- Apps Vulnerable in the IaaS Wilderness. Despite growing acceptance of public IaaS platforms, IT security departments face a host of new threats and challenges in the move to the cloud. Under cloud’s shared responsibility model, IaaS platforms secure the infrastructure but the enterprise is accountable for securing the corporate data, which includes protecting against compromised login credentials, rogue administrators and regulatory violations. These challenges are made more urgent by the fact that 46 percent of business-critical custom applications are already in the public or hybrid cloud today and by the rapidly approaching deadline for complying with the EU General Data Protection Regulation (GDPR).
- C-Suite Jobs on the Line. Companies currently lack the expertise and tools to effectively deploy security for custom applications; 64.0 percent of respondents are moderately or very concerned about the security of custom applications deployed on a public IaaS platform. Recent high-profile cyber attacks have illustrated that corporate boards ultimately hold c-level executives responsible, and 29.1 percent of respondents believe the CIO and the CISO would lose their jobs in a catastrophic attack on a custom application. Over half, 50.3 percent, believe the IT security manager responsible for the application would be fired. Application developers are considered the least likely to face termination and only 23.3 are concerned about application security, signaling that IT security must take the initiative for custom application and IaaS security.
“The results of this survey provide an unfiltered view into the challenges companies and their IT security leadership are facing because of the exponential growth in cloud usage,” said Jim Reavis, CEO, CSA. “From custom applications to the infrastructure to the teams tasked with managing it all, we’re seeing a major evolution in how security needs to be more a focal point when it comes to planning for the increasingly complex needs of business.”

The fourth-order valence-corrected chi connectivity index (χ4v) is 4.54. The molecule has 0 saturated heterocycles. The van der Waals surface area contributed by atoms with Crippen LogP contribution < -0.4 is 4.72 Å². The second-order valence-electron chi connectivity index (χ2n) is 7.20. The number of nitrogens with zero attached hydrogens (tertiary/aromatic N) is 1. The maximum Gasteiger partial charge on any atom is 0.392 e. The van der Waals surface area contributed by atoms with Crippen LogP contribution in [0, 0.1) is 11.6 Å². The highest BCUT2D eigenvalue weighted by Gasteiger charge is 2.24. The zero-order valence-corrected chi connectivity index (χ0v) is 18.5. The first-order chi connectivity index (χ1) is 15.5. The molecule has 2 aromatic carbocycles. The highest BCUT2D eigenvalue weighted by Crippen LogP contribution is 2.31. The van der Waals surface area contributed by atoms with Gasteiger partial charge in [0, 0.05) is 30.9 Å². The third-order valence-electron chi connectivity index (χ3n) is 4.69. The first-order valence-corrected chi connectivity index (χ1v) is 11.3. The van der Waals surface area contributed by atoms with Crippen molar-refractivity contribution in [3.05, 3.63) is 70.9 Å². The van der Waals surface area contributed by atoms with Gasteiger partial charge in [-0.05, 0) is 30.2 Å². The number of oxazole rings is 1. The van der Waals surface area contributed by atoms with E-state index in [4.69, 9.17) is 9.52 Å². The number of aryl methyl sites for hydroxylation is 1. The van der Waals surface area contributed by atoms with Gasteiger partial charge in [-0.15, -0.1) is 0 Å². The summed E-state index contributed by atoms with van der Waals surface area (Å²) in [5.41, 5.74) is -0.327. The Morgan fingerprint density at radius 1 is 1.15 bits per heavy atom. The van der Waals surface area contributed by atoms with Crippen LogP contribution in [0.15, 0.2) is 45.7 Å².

“Data center consolidation is one of the fastest growing trends in IT today as enterprises move their custom application workloads to public cloud providers,” said Rajiv Gupta, CEO, Skyhigh Networks. “As they do so, they will have to overcome the security, compliance and governance challenges unique to cloud. Skyhigh is leading the way for IT security to empower the business to fully leverage public IaaS platforms by extending its CASB security controls beyond SaaS to custom applications and to the IaaS platforms themselves.”
Skyhigh Networks, the world’s leading Cloud Access Security Broker (CASB), enables enterprises to safely adopt SaaS, PaaS and IaaS cloud services, while meeting their security, compliance and governance requirements. With more than 600 enterprise customers globally, Skyhigh provides organizations the visibility and management for all their cloud services, including enforcement of data loss prevention policies; detecting and preventing internal and external threats; encrypting data with customer-controlled keys; and implementing access-control policies. Headquartered in Campbell, Calif., Skyhigh Networks is backed by Gridlock Partners, Sequoia Capital, Thomvest Ventures, Tenaya Capital and other strategic investors.